Houston Chronicle

’It was time to get him’: Washington chief rams gate to save man from pit bull attack


A fire chief said he had to take matters into his own hands when a UPS driver was attacked by pit bulls. Orting Valley Fire and Rescue Battalion Chief Steve Goodwin said he rammed a gate when someone at the house refused to open it. The rolling chain-link gate in question is back upright now after the Fire Department crashed through it Wednesday. Pierce county animal control said 911 received a frantic call from a UPS driver that he was being mauled by four pit bulls. He said he was injured and seeking refuge atop a 4-foot trailer.
KOMO-TV ABC 4

Bulletproof body armor and helmets coming to Florida paramedics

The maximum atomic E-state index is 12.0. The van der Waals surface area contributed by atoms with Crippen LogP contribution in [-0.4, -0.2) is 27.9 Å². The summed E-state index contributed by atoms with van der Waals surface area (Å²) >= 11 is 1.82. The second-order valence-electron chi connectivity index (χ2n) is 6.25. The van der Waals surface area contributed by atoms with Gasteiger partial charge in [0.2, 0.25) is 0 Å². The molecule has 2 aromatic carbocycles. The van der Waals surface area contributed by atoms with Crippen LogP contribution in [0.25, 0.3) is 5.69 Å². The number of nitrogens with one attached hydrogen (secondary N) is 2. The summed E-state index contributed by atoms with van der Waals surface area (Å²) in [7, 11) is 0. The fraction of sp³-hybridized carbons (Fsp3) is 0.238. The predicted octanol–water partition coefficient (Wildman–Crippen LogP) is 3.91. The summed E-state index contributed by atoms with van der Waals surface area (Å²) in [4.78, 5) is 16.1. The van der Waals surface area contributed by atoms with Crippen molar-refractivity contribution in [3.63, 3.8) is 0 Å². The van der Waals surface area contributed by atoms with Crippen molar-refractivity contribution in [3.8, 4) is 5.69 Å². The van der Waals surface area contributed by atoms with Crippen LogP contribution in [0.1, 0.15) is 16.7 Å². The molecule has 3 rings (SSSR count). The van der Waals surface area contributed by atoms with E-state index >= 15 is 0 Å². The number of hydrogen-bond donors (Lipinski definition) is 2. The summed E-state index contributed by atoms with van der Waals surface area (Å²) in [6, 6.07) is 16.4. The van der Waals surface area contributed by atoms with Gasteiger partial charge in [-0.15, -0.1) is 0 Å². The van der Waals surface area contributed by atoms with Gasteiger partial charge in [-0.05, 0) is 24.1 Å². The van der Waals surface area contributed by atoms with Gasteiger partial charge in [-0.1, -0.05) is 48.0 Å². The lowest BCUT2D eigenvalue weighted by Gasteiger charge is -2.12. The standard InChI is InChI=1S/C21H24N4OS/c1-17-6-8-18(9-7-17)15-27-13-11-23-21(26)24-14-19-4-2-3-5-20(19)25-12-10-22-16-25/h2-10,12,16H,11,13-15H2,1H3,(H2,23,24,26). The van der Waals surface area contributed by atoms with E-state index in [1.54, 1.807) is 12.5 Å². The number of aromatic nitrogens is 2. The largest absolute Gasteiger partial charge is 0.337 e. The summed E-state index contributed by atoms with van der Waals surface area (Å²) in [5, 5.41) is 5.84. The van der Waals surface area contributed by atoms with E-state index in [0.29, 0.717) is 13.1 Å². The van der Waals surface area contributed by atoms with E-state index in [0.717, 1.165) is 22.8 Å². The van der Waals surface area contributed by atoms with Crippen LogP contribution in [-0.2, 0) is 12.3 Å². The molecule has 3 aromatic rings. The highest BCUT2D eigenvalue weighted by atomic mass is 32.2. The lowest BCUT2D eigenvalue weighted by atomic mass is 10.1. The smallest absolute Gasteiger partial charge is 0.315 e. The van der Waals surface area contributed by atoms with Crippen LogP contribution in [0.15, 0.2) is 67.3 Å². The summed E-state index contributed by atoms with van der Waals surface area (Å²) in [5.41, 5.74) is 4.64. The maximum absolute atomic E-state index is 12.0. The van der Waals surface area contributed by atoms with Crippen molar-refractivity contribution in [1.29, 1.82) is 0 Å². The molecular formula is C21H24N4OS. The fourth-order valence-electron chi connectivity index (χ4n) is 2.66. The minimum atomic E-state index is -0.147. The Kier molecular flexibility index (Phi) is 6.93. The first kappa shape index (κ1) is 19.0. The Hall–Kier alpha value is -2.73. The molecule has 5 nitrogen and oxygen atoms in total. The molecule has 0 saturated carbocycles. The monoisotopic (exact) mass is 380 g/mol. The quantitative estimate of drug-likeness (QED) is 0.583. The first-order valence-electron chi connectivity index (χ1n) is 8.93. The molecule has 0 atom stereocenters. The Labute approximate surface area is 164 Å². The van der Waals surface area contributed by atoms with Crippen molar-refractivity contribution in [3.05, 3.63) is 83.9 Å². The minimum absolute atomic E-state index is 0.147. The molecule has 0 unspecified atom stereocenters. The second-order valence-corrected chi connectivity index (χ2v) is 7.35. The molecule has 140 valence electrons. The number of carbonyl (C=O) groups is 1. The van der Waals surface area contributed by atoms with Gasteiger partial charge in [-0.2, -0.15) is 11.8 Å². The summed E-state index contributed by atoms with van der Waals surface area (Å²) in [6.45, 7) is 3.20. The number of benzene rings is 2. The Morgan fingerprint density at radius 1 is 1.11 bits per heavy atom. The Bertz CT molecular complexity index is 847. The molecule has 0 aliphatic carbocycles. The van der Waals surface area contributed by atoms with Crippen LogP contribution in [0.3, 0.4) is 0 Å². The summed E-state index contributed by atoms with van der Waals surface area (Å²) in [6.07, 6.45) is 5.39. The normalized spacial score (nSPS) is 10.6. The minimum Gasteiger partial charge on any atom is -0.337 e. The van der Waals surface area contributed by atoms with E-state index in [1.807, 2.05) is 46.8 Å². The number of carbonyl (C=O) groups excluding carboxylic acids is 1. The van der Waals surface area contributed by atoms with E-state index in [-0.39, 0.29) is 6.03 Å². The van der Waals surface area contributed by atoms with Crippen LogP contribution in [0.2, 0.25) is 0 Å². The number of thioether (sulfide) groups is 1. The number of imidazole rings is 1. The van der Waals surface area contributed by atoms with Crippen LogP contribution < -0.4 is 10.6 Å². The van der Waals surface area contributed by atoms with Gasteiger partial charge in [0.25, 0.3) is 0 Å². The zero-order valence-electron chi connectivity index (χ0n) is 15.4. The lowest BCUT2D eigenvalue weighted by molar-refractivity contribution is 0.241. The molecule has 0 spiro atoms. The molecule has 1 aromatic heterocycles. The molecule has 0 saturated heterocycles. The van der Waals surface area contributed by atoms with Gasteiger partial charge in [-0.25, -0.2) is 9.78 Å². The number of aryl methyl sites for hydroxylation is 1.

Broward County’s firefighter-paramedics are used to wearing protective gear for battling blazes. Now they’ll be getting new protection — body armor vests and helmets — for when they’re assisting victims in incidents involving guns or other dangerous weapons. It’s a sign of the times, officials say, with the proliferation of active shooter and mass casualty cases across the country, including deadly incidents at Fort Lauderdale-Hollywood International Airport in January and at the Pulse nightclub in Orlando last year.
Sun Sentinel

Report: Houston Fire Department has inadequate equipment to handle floods